Dostoyevsky, too, was profoundly changed by his prison experience. He had already published his first novel, Poor Folk, when he was arrested in 1849 for involvement with a group of leftist St Petersburg intellectuals. After months in prison, he was sentenced to death, carted with others in his group to Semyonovsky Square and prepared for the firing squad. At the last minute the Tsar stayed his execution but  Dostoyevsky spent four years of hard labour in the Siberian gulag, where his educated status inflamed other inmates. “They are a coarse, irritated, and embittered lot,” he wrote to his brother. “Their hatred for the gentry passes all limits.”

Dreams of freedom

Dostoyevsky’s prison experience ushered in an awareness of the irrational and of a sense of communal suffering. His best novels, including Crime and Punishment and The Brothers Karamazov, are gems of psychological insight. James Joyce wrote that Dostoyevsky “created modern prose, and intensified it to its present-day pitch.” Mikhail Bakhtin identified the ‘polyphonic’ qualities of Dostoyevsky’s work, which expanded the novel to include many conflicting voices rather than a single vision.

His 1861 novel From the House of the Dead, or Prison Life in Siberia, written as fiction from the point of view of a man who has killed his wife, documents his own prison experience. “Money is coined liberty, and so it is ten times dearer to a man who is deprived of freedom,” he writes. He explains the prison trade in vodka and tobacco, the compulsion to steal.  His fictional inmate dreams of freedom relentlessly, as did its author.

This yearning for freedom while enduring the hardship of prison is a thread through Aleksandr Solzhenitsyn’s literary lifework, which began during his eight years in Soviet labour camps. He was arrested in 1945 for making disparaging remarks about Stalin in a letter.  After finishing his sentence in 1955, he was exiled to southern Kazakhstan. In solitude, beset by harrowing memories, he composed his first novel, not expecting it to ever be published.  One Day in the Life of Ivan Denisovich, set during one bitterly cold day in a Siberian labour camp in 1951, was published in 1962, nine years after Stalin’s death, to global acclaim.  It was the first literary work to expose the degradations of the Soviet regime’s gulags.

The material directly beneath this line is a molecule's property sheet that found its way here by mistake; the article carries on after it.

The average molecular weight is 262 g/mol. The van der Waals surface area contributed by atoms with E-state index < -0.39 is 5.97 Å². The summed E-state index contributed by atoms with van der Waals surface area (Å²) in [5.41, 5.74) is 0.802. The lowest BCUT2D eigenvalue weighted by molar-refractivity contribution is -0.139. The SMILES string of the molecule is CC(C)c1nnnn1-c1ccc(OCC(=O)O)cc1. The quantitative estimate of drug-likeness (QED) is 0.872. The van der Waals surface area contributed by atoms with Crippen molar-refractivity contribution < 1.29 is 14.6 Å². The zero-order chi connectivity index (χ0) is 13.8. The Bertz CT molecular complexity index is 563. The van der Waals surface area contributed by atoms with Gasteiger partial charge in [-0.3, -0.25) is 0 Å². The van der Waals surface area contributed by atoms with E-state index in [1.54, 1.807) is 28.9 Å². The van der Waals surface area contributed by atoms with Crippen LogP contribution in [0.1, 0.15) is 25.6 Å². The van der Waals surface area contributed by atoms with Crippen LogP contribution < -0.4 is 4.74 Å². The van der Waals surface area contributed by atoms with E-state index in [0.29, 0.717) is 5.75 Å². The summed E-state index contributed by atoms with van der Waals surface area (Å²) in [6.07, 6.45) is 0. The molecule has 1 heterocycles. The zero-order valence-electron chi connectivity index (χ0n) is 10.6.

Solzhenitsyn wrote a series of novels, including The Cancer Ward, in which he asked, “A man dies from a tumour, so how can a country survive with growths like labour camps and exiles?” His masterwork The Gulag Archipelago, completed in 1968, is a massive three-volume indictment of the regime’s forced labour camps. Subtitled An Experiment in Literary Investigation, it moves in excruciating detail through the process of interrogation, transportation, imprisonment and aftermath, including the massacre of inmates.

Solzhenitsyn drew on his own experience, hundreds of interviews and historic documents. He distilled them into a shattering narrative that reveals the inner workings of a murderous state within a state. His polyphonic form was noted in the citation when Solzhenitsyn won the 1970 Nobel Prize for Literature: “each person becomes the chief character whenever the action concerns him. This is not just a technique, it is a creed. The narrative focuses on the only human element in existence, the human individual, with equal status among equals, one destiny among millions and a million destinies in one. This is the whole of humanism in a nutshell, for the kernel is love of mankind.”

Clear vision